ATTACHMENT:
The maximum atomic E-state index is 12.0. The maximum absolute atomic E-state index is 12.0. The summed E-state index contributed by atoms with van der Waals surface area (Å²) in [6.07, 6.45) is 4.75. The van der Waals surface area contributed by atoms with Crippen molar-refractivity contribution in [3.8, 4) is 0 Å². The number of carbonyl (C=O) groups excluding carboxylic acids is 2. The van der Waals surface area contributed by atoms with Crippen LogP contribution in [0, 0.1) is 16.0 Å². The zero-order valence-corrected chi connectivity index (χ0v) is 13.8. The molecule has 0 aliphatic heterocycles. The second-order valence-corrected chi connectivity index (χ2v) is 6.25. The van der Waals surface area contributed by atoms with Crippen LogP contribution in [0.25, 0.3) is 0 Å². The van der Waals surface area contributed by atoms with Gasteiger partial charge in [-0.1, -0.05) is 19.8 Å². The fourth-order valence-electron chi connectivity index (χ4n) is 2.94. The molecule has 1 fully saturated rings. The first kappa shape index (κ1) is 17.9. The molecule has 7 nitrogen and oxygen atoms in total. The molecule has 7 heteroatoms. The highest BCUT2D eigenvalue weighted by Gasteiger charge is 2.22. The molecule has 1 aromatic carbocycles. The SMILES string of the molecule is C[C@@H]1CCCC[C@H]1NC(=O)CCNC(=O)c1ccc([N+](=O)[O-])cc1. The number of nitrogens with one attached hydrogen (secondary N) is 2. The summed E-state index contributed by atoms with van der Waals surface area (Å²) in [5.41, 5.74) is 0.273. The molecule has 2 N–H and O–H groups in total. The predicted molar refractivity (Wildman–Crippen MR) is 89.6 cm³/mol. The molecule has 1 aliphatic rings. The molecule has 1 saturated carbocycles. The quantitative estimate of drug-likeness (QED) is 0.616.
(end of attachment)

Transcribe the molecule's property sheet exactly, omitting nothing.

The maximum atomic E-state index is 12.0. The maximum absolute atomic E-state index is 12.0. The summed E-state index contributed by atoms with van der Waals surface area (Å²) in [6.07, 6.45) is 4.75. The van der Waals surface area contributed by atoms with Crippen molar-refractivity contribution in [3.8, 4) is 0 Å². The number of carbonyl (C=O) groups excluding carboxylic acids is 2. The van der Waals surface area contributed by atoms with Crippen LogP contribution in [0, 0.1) is 16.0 Å². The zero-order valence-corrected chi connectivity index (χ0v) is 13.8. The molecule has 0 aliphatic heterocycles. The second-order valence-corrected chi connectivity index (χ2v) is 6.25. The van der Waals surface area contributed by atoms with Crippen LogP contribution in [0.25, 0.3) is 0 Å². The van der Waals surface area contributed by atoms with Gasteiger partial charge in [-0.1, -0.05) is 19.8 Å². The fourth-order valence-electron chi connectivity index (χ4n) is 2.94. The molecule has 1 fully saturated rings. The first kappa shape index (κ1) is 17.9. The molecule has 7 nitrogen and oxygen atoms in total. The molecule has 7 heteroatoms. The highest BCUT2D eigenvalue weighted by Gasteiger charge is 2.22. The molecule has 1 aromatic carbocycles. The SMILES string of the molecule is C[C@@H]1CCCC[C@H]1NC(=O)CCNC(=O)c1ccc([N+](=O)[O-])cc1. The number of nitrogens with one attached hydrogen (secondary N) is 2. The summed E-state index contributed by atoms with van der Waals surface area (Å²) in [5.41, 5.74) is 0.273. The molecule has 2 N–H and O–H groups in total. The predicted molar refractivity (Wildman–Crippen MR) is 89.6 cm³/mol. The molecule has 1 aliphatic rings. The molecule has 1 saturated carbocycles. The quantitative estimate of drug-likeness (QED) is 0.616.